12 February 2007

Cassoulet = Love

Cassoulet takes a long time to make. AND I was making the "easy" version where I didn't have to confit my own duck. Four plus hours, but it was totally worth it! G and I went on a cycling trip in the Loire Valley of France this past year, and there, I had the most amazing dinner of my life featuring, you guessed it, Cassoulet. It was really amazing and I have wanted to make it for some time, but have been a little afraid of it! But I am so glad that I spent most of yesterday afternoon making it, as it was truly fun to do and delicious to eat.

The part of the cassoulet makin' that really almost did me in was cutting the fat, skin and meat off the duck legs. It was so greasy and really, as I am someone who is still squeamish about eating meat on bones, it was a bit out of my league. But not the fearless G, who leapt in and saved the day!

That neat little pile to the left is all the skin and fat. (That's our nice new cutting board, FYI. We get them at the St. Lawrence Market, though I suspect you can get them lots of places, but they are magnificent! We have them in three different sizes!)

While you are dissecting the duck, the beans are coming up to a boil. You then take the left over bones and put them in the steaming pot of beans.

I absolutely love beans, especially white beans. They are really toothsome yet creamy, good for you, tasty, and cheap! It's a win win situation. The good for you part of the beans gets a little drowned by the duck fat in this recipe, but so be it! We knew this was the dinner plan, so we kept the eating fairly low key during the day. It's all about moderation "they" say.

The next step is pretty straight forward, and there are no photos to mark it...

Render the fat and skin down to liquid so you can fry the skin to make crackling. You then use this crackling in the bread crumb topping, which I used because the recipe called for it, but it's unlikely I would put it on if and when I make it again. Instead, I would put it in a bowl to let people sprinkle on their own, should they desire it. Regardless, you then take the remaining duck fat and fry up the sausage. I used a turkey kielbasa, so as to keep away from the pork, as G is Jewish. It worked just fine!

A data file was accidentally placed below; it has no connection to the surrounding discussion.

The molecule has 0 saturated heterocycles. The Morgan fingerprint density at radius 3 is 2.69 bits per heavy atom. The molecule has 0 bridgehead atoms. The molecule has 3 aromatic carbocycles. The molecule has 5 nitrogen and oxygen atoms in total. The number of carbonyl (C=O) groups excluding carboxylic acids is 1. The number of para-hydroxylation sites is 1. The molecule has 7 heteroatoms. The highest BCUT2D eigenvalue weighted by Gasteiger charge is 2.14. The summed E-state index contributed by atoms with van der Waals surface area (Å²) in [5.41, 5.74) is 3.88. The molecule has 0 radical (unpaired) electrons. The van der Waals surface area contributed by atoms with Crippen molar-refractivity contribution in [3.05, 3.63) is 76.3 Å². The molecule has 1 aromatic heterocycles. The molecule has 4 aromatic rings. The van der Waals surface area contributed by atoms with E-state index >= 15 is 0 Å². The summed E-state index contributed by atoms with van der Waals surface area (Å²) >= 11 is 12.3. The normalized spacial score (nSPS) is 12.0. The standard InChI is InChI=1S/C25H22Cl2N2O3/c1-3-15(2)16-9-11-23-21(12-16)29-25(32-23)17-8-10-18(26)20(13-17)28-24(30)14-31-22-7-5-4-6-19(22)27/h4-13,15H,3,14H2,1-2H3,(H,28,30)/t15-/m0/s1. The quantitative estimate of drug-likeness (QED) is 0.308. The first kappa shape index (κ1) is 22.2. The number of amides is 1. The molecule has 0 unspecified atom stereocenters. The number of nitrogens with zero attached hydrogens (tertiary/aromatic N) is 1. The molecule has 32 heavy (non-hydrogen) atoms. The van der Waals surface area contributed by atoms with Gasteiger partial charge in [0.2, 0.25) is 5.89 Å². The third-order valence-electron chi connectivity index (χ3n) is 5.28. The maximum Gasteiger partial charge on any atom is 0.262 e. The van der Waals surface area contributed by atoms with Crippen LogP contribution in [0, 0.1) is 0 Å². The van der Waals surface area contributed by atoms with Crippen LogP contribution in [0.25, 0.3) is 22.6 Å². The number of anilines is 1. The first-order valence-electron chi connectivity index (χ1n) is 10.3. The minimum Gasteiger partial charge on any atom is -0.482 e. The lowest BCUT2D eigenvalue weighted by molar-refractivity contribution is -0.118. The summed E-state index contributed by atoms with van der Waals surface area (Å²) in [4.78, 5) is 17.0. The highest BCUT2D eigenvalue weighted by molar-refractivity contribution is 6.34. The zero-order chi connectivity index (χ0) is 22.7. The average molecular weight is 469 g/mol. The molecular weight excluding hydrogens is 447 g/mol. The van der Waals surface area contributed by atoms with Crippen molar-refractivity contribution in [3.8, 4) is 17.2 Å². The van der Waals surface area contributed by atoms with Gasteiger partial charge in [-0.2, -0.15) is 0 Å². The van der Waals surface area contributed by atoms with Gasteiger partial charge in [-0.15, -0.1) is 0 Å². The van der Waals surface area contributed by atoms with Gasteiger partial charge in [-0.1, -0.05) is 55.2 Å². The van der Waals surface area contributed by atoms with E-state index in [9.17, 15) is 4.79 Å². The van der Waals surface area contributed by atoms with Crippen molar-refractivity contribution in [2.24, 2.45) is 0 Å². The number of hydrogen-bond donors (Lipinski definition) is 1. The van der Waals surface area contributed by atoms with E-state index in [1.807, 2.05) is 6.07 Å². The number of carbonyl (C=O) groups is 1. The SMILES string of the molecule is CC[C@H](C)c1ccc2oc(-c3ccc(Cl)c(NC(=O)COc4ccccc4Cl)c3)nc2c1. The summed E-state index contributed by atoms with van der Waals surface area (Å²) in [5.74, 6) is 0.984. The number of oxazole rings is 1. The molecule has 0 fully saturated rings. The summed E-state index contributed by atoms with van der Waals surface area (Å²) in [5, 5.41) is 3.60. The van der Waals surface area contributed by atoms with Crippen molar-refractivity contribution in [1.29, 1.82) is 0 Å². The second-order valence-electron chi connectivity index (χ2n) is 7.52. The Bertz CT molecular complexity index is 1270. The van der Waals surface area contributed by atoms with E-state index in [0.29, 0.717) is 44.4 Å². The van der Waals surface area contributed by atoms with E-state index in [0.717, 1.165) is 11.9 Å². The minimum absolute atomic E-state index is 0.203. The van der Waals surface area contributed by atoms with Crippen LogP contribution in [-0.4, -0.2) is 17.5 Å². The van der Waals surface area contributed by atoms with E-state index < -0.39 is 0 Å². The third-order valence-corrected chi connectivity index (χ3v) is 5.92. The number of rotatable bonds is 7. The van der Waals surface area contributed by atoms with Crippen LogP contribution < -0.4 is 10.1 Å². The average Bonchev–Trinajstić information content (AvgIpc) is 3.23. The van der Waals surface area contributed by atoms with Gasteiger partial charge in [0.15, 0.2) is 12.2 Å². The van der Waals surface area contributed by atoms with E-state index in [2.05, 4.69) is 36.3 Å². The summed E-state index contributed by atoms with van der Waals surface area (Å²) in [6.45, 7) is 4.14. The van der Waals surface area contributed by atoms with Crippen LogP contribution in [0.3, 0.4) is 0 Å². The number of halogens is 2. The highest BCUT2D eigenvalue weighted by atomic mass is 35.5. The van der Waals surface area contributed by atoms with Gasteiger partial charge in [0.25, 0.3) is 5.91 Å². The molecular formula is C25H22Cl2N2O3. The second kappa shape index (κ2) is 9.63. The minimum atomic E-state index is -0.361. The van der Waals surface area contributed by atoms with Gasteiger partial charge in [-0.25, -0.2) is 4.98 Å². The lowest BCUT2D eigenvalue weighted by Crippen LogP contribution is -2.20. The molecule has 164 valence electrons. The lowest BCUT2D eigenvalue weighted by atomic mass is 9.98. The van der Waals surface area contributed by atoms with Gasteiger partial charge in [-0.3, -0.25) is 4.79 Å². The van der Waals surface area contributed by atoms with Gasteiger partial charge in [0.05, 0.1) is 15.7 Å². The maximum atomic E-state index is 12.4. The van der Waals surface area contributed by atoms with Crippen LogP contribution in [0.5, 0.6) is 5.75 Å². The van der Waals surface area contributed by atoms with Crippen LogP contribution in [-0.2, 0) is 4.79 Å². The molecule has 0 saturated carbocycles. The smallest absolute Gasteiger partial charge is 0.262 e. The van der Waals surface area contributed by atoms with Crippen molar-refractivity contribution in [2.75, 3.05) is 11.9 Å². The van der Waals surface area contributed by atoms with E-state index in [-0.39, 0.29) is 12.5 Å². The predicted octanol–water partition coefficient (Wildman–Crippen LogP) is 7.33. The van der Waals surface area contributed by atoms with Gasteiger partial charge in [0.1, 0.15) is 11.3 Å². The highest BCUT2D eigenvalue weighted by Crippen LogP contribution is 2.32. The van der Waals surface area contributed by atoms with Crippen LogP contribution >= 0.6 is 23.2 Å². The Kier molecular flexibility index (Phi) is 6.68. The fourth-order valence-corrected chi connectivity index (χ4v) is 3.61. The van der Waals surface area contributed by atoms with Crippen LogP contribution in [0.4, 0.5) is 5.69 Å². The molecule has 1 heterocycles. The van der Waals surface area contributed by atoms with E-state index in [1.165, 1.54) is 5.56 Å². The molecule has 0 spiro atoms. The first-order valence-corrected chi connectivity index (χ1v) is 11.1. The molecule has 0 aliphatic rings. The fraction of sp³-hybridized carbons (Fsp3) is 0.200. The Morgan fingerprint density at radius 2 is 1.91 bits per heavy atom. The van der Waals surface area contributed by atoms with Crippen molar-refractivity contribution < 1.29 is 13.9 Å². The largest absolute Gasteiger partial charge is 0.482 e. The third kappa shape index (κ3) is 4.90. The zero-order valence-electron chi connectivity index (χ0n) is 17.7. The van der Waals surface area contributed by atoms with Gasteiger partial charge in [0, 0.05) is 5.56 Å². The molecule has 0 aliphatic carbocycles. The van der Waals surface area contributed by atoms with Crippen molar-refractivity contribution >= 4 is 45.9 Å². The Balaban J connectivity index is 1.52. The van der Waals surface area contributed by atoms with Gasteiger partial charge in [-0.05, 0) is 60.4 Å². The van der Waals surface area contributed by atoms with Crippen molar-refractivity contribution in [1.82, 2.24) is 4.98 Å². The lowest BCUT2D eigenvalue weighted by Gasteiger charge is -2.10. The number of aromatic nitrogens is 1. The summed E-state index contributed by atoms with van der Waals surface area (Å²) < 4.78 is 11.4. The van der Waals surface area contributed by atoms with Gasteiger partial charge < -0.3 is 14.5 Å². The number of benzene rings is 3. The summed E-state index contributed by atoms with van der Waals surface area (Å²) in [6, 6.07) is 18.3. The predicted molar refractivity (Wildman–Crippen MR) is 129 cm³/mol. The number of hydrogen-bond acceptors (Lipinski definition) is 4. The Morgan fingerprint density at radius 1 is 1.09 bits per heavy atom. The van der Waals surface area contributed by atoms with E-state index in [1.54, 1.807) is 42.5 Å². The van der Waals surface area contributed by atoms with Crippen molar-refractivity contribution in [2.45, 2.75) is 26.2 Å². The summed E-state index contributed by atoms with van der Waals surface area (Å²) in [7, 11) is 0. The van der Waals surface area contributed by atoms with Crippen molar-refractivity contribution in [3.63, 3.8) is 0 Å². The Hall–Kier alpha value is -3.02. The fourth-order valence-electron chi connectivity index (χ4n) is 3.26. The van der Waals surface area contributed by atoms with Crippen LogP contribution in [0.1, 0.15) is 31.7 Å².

So finally, you mix it all together and bake it. Here's the big whack of cassoulet:

G sets a mean table, and here's the beauty she made for us last night...

And here's a serving... it was really delicious.

It didn't taste exactly the same as the one I had in France, but it was still ridiculously good. We had our friends from upstairs over and everyone appeared to enjoy it. I made them eat three servings each because I didn't want there to be any leftovers as we are going out of town tomorrow! We drank most of the bottle of wine, finished up the bread and had some chocolate and tea after. All in all, a delightful meal with good friends.

G was a tad miffed that I hadn't posted HER plate of the roast chicken dinner from Saturday, which admittedly was prettier than mine. To make up for the error, please note her plate in all its glory:

(PS: The recipe for the easy cassoulet is from the Gourmet Cookbook, which I really do recommend, though I have found with each thing I have made from that cookbook, there is one step where I think, "Ummm, no" but do it anyway then wish I hadn't after the dinner was done. But despite that, the food is pretty faultless and the recipes are really very straightforward.)

Otherwise, we leave tomorrow for Disney! I will not be posting while we are gone because I am not taking Lady Victoria (my Mac) with me. However, I will take lots of photos and ply you with them when I return (because I still have another week off before I start my new job! Go ME!)


Anonymous said...

My that is a lovely plate of roast chicken!!

Garrett said...

That dish is just so retro-Americana. Luvs it!

dynagrrl said...

Oh yeah... Americana at its finest!!! Frozen peas to boot!


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